|Published Nov/Dec 2006|
Story By Deborah Reinhardt Palmer
|he crowd was swelling around the five-story musical Christmas tree. With colorful lights pulsating and the “Hallelujah Chorus” blasting from its boughs, the tree couldn’t help but attract people, including my 9-year-old daughter.
We were waiting for the Holiday Light Parade, part of the spectacle held annually at Silver Dollar City located in Branson. And this southwest Missouri town is one of the best places to gather at Christmastime.
Christmas in the parks
Silver Dollar City (399 Indian Point Road) is the well-known 1880s theme park with ridesincluding those in the new Grand Exposition areashows, shops and restaurants. The park’s Old Time Christmas (Nov. 4Dec. 30) is a festival of sensory delights. With more than 50 acres to explore, plan several hours to see it all.
Everyone will enjoy “A Dickens’ Christmas Carol,” a show that retells the familiar tale using music and special effects. No wonder lines were long (about 30 minutes) to see this first-rate performance.
After dark, stake your spot at least 20 minutes ahead for the lighted parade. Folks several rows back had a tougher time seeing, as good vantage points go quickly.
Four million twinkling lights, a living nativity scene and holiday treats like warm mulled cider, cinnamon roasted pecans and holiday dinners with the trimmings help to make it a full day at the park.
Another themed attraction, the Shepherd of the Hills Homestead (5586 W. Highway 76), dazzles visitors with its Trail of Lights, Nov. 1Dec. 31. A 15-year tradition, this drive-through trail features millions of colorful lights and animated displays as it winds through the 160-acre homestead, ending at Inspiration Tower, which climbs 230 feet into the air.
The Christmas on the Trail chuck wagon dinner and show has sing-along carols. After dinner, enjoy the light display. A combination ticket is $28 for adults, $14 for children (416) or $78 for a family. Trail of Lights tickets are $8 and $4 or $35 per car.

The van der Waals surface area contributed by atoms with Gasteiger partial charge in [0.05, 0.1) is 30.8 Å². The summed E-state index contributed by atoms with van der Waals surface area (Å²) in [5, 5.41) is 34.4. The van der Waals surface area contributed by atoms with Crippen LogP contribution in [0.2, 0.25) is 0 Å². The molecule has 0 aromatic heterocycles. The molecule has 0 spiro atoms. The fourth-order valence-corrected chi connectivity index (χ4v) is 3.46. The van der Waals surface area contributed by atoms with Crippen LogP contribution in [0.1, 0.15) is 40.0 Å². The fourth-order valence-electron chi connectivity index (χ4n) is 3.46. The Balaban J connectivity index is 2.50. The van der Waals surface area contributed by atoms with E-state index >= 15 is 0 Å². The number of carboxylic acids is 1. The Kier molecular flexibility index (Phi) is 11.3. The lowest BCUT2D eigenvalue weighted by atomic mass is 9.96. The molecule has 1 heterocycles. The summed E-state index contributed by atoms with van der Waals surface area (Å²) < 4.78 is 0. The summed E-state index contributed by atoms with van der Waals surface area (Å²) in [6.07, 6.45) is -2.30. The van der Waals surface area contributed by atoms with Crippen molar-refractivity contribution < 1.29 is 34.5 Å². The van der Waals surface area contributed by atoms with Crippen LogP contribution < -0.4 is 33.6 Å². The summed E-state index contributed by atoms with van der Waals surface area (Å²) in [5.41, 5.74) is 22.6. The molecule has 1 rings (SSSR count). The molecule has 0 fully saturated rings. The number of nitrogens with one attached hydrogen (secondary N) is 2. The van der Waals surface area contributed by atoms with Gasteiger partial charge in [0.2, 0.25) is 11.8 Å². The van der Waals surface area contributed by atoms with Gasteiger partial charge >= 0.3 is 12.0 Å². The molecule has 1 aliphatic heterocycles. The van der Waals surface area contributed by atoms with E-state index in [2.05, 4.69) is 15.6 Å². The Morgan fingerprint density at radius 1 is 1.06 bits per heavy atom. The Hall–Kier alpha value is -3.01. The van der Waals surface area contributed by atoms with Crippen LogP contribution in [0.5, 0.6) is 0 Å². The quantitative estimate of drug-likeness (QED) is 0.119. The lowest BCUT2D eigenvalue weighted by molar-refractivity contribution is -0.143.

Most theaters are open in November into at least part of December and they will offer some type of Christmas program. Call the Branson Lakes Area Chamber of Commerce or see their Web site for updated show information. Companies that package Branson trips, such as ReserveBranson.com, also have holiday show schedules. Here are a few suggestions to put you in the spirit.
You’ll hoop and holler at The Dixie Stampede (1525 W. Highway
76), the show that combines a casual meal with music, horses and a friendly North-South rivalry. That’s where the hollering comes in.
At Christmastime, the blue and gray rivalry takes on new colorsred and greenas the soldiers now are elves, but the cheering and good-natured fun are the same.
The Showboat Branson Belle may not be rowdy but it’s a festive night out. The showboat, dressed in holiday finery, cruises Table Rock Lake while waiters serve guests a full dinner and beverages. Other festive theatrical offerings include Andy Williams’ Christmas show returning to his Moon River Theater, 2500 W. Highway 76, Nov. 1Dec. 9.
Shopping and more
New shops this year are at the Branson Landing downtown on the bank of Lake Taneycomo. There’s also three outlet malls in Branson to explore or browse some of the boutiques scattered through town.
The Branson Area Festival of Lights, open daily Nov. 1Dec. 31, is a twinkling trail that begins just off Highway 65 north at Bee Creek Road and winds up at Branson Hills Parkway. A passport ($15 per card) is available at Branson Lakes Area Chamber Welcome Centers in town.
Travel tips The key to visiting Branson is advance planning. Pick the attractions and shows you want to see. Then find a hotel or resort nearby, some within walking distance to the theaters you’ll visit. For our family’s two-night stay last year, we wanted to see Silver Dollar City and the Showboat Branson Belle, so staying near these attractions on Indian Point Road was the clear choice. We found The Village at Indian Point (24 Village Trail), just south of Silver Dollar City parking lots, to be very comfortable and convenient.
Deborah Reinhardt Palmer is managing editor of AAA Southern Traveler magazine.
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